I read a piece this morning about using Google Base for personal profiles, and how it’s already works as a social software platform. You can enter the same kinds of information about yourself that you can on most other dating/social networking sites, and of course the theory is that once you’ve done so you’ll be easy to find via a basic Google search. I went ahead and entered some basic personal information about myself (not yet published) with the thought that if some old high school or college friend searches for me in Google, or one of the readers of my books tries to get in touch with me, having an entry about myself in Google Base will increase the odds of their actually being able to find me.

Entering your biography in Google Base may also be a good option for people who have trouble getting included in Wikipedia.

The future of relational databases
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The future of relational databases

It sure seems like there’s a nascent trend that involves moving away from relational databases for storage, at least for stuff that will be exposed on the Web. First, Ning released their Web application platform that basically supports PHP and a <a href=’http://developerfaq.ning.com/group.php?FAQGroup:title=Using+the+Ning+Content+Store”>data store that isn’t relational. Then I read Adam Bosworth’s article Learning from the Web, which argues that today’s relational databases do not embody any of the principles derived from observing what works on the Web.

Yesterday, Google Base was launched. It’s like the Ning content store, except that rather than writing applications to access the items in the database, you access them via search. It’s a certainty that Google will provide an API for accessing the database with your own Web applications at some point. In the meantime, Google Base offers a way to publish structured information online without being burdened with writing or installing an application, or setting up your own database. Both Ning and Google eschew tables and enable you to create objects with attributes which in Ning’s case can reference other objects.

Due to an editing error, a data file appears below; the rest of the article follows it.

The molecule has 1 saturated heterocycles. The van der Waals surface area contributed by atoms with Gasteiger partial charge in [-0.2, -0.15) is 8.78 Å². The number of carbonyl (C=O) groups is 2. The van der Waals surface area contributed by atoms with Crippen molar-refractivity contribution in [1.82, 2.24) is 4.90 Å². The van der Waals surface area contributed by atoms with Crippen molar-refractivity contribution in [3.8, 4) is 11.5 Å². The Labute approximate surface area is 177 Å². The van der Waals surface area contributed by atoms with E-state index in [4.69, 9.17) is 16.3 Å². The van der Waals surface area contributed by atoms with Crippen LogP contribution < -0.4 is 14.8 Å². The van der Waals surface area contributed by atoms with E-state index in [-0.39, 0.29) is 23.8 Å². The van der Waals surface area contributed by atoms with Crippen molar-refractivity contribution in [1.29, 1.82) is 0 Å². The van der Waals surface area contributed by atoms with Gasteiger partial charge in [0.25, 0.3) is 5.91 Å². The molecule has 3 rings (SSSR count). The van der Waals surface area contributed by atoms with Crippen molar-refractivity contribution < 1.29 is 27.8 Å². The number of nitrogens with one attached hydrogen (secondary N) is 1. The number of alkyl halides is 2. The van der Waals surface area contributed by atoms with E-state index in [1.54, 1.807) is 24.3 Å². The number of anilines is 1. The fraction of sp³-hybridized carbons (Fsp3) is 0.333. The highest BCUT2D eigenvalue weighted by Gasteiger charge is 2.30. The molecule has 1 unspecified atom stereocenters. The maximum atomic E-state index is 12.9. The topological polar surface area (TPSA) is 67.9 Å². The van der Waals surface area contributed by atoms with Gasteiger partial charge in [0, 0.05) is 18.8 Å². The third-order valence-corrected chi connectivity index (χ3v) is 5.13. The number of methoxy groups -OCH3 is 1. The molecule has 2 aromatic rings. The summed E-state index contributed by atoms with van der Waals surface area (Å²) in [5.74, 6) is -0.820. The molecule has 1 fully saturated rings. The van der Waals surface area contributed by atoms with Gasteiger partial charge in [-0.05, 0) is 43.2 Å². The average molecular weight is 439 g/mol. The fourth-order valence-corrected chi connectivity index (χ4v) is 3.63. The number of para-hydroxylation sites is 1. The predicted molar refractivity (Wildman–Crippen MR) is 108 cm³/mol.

Furthermore, even at the application development level, the best practice for dealing with relational databases is to abstract them away with some kind of object-relational mapping layer. In Ruby on Rails, you use ActiveRecord. Java developers have a number of options to choose from, the most popular probably being Hibernate.

The other side of the coin is that today there are probably 1000 times as many servers running relational databases as there were 10 years ago. Unfortunately, they’ve become so common and widely used that they’re also becoming invisible. What’s the takeaway? Learning how to write stored procedures is probably not the best job skill you could pick up as a developer right now.

Update: Simon Willison has a more detailed explanation of how Google Base handles structured data.

Changing the rules
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Changing the rules

If you’re trying to keep up with the latest on the Sony DRM/copy protection debacle, I’d recommend reading Ed Felten’sFreedom to Tinker, Bruce Schneier, or Boing Boing. What I wanted to talk about a little bit is the implications of this scandal.

I like the convenience of the iTunes Music Store and the prices are fine with me, but I rarely purchase tracks there because I don’t like the idea of Apple’s DRM causing me problems down the line when I want to move my music to a new computer or something. I prefer the freedom that buying a CD offers — you rip it and you have an unencumbered digital copy, and a physical copy to fall back on if your hard drive crashes. It seems to me though that the copy protection Sony licensed changes the rules.

If I fear that any CD I buy will silently install a bunch of crap on my computer, Apple’s DRM doesn’t sound quite so bad. At least I know what I’m getting.